Oct
20
2008
1

Obama-mania

I’m not going to post a whole lot on politics on this blog, because you can get plenty of political coverage elsewhere and I’d rather keep this website controversy-free. Politics always puts people in opposing corners. However, I want to just mention what it’s been like for a couple of U.S. expatriots to be living in another country a month before what I think we can all agree is going to be a very important election.

People are always asking us what we think of the two candidates for president. Chris read about a recent poll that was conducted that indicated if Europe was allowed to vote in the U.S. election, 90% of them would vote for Obama. Many people we meet here have said that they feel they SHOULD be allowed to vote in our election, considering how much U.S. politics affects them on a very real level; everything from the import/export economy, to international policies, to culture. I hadn’t realized how much Hungarians were thinking about it until someone at the lab found this flyer littered around the city:

Essentially it’s a call for American citizens living in Hungary to register and vote. No matter what your political views, you gotta hand to the Obama campaign–they are really turning this into a global election.

It will be early in the morning on November 5th here when the polls close in the U.S. on the 4th. If the campaign so far has been any indication, it will be a drama-filled event no matter where you are in the world.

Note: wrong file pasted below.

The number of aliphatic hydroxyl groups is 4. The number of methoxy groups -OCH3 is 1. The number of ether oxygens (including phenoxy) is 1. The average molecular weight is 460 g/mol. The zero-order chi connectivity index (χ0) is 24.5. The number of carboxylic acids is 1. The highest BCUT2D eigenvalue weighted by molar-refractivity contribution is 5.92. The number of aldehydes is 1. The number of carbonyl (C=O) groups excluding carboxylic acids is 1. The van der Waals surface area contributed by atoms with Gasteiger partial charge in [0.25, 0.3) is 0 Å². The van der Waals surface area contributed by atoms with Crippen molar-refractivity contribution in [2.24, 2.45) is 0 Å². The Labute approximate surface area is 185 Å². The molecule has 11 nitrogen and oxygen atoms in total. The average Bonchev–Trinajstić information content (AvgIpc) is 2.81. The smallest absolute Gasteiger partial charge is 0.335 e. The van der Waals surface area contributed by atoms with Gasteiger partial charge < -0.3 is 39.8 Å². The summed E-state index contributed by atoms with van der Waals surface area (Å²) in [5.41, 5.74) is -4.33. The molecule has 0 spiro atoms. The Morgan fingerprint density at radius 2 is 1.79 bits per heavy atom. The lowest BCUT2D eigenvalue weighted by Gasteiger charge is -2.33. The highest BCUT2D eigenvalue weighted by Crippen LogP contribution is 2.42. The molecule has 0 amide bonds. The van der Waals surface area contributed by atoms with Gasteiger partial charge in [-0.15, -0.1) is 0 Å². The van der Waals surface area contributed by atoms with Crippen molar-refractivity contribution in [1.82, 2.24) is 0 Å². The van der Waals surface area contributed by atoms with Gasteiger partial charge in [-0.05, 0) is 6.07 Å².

Written by Laura in: Culture | 1 Comment »
Oct
16
2008
0

Ups and Downs

We have been in Budapest for nearly a week now and while I don’t certainly don’t feel at home here yet, it’s starting to hit me that we are not going anywhere else for awhile. I have to actually learn how to get around and come to see this place as “where we live.” There are days that I feel really excited about that, and there are days like today, where all I want is to be able to go into a coffee shop without the “I’m so sorry, I don’t speak Hungarian” look on my face. I went out this afternoon to look for some lunch and passed by at least 20 places because I didn’t see a way to make it a quick transaction. They all looked like I would have to ask a lot of questions about what they serve and I just didn’t feel like dealing with it. So, I went to the grocery store, got a box of cereal and milk, and went back to our room and ate on our bed. It was all very depressing and dramatic of me.

I am feeling a bit useless, to be honest. I knew it would be awhile before I figured out my job situation, but I guess I didn’t think about what I would do with my time in the interim. I’m so happy that Chris is doing well in his new position, but that means he is busy most of the day—as one with a job should be. And the only other people I know here are also working during the day—as they should be. So, that leaves me to try and fill the time as best I can. I’ve done a lot of sightseeing, but there’s only so much of that I feel I can do in a day. I want to use my brain a little bit. I want to feel I am contributing to society. I know this is all temporary, but I am feeling a bit sorry for myself today. Very soon you may get a post from me saying that I have a job and I will look back on this pity-party with a huge eye roll.